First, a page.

While heart disease still edges out cancer among all Americans, cancer is the number one killer among Hispanics in Texas. Yet their prognosis remains superior to Caucasians, a Hispanic paradox that debunks the notion that income and education are key factors in health care.

Hispanic Americans tend to survive illness and live longer than white Americans with the same diseases even though the Hispanics have less education, income and access to health care. 

More Hispanics than ever are in Texas - the population has more than doubled since 1990, to 38 percent of the state's population - so a new analysis of medical records by the Comparative Effectiveness Research on Cancer in Texas research group may be beneficial in understanding how to optimize health care.

Based on data from the Texas Cancer Registry, Medicare claims records and state vital statistics, researchers compared rates and trends for cancer in Hispanics to those for non-Hispanic whites in Texas and find: 

  • Survival after a diagnosis of cancer is superior for Hispanics compared to non-Hispanic whites.
  • Overall mortality from all cancer was lower among Hispanics with the exception of stomach and liver cancer.
  •  Hispanic Texans are less likely to be screened for breast or colon cancer and have lower rates of new cancer diagnoses for breast, colon and lung cancer. 
  • Of the cancers diagnosed in Hispanics, fewer were in the earliest, most treatable stages – those typically detected through screening. Breast cancer at the most advanced stage was diagnosed at a 12 percent higher rate.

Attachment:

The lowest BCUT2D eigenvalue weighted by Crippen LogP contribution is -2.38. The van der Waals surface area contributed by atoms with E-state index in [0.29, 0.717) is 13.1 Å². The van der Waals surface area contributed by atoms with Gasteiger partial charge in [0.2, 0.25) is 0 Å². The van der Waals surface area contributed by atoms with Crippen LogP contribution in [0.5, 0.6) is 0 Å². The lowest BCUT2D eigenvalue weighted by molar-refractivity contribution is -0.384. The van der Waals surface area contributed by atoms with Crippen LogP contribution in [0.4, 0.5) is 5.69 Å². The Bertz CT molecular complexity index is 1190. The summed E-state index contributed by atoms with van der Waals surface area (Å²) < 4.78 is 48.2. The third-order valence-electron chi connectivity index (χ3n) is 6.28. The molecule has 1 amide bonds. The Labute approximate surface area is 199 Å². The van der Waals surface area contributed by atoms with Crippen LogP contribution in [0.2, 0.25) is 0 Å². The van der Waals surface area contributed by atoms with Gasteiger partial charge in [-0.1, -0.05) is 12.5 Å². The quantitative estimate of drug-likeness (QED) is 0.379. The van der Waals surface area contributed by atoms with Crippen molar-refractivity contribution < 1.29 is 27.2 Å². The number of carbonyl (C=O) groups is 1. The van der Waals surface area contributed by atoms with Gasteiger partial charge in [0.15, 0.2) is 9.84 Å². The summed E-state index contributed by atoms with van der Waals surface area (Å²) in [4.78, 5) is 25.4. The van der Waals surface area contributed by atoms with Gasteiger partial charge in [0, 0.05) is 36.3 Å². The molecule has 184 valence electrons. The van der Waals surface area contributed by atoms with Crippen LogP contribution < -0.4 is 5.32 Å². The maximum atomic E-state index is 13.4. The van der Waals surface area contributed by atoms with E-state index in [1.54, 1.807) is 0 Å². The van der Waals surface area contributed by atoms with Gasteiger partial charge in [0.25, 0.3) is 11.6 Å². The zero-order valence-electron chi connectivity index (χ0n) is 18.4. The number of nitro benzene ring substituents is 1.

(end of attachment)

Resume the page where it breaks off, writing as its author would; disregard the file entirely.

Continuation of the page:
• Cancers more common among Hispanics were stomach and liver cancer in men and stomach, liver and cervical cancer in women. Such cancers can arise from untreated infections.

These findings were based on 10 years of data about the diagnoses of new cancer cases and 21 years of data about cancer deaths.

The CERCIT researchers noted one puzzling contradiction. Even though cancers tend to be more advanced when diagnosed in Hispanics, death rates were lower than in the white population. This Hispanic Paradox has also been noted by other epidemiologists looking at disease and survival rates across the spectrum. Foreign-born Hispanics had lower mortality rates than those born in the United States, according to analyses of regional differences within the state.

The CERCIT project is led by principal investigator Dr. James S. Goodwin of University of Texas Medical Branch at Galveston and co-principal investigator Dr. Linda S. Elting of the University of Texas MD Anderson Cancer Center. Other project and core lead investigators include Drs. Catherine D. Cooksley, Anthony DiNuzzo, Karl Eschbach, Jean Freeman and Taylor S. Riall of UTMB; Dr. Sharon H. Giordano of MDA; Dr. Vivian Ho of Rice University and Dr. Melanie Williams of the Texas Cancer Registry.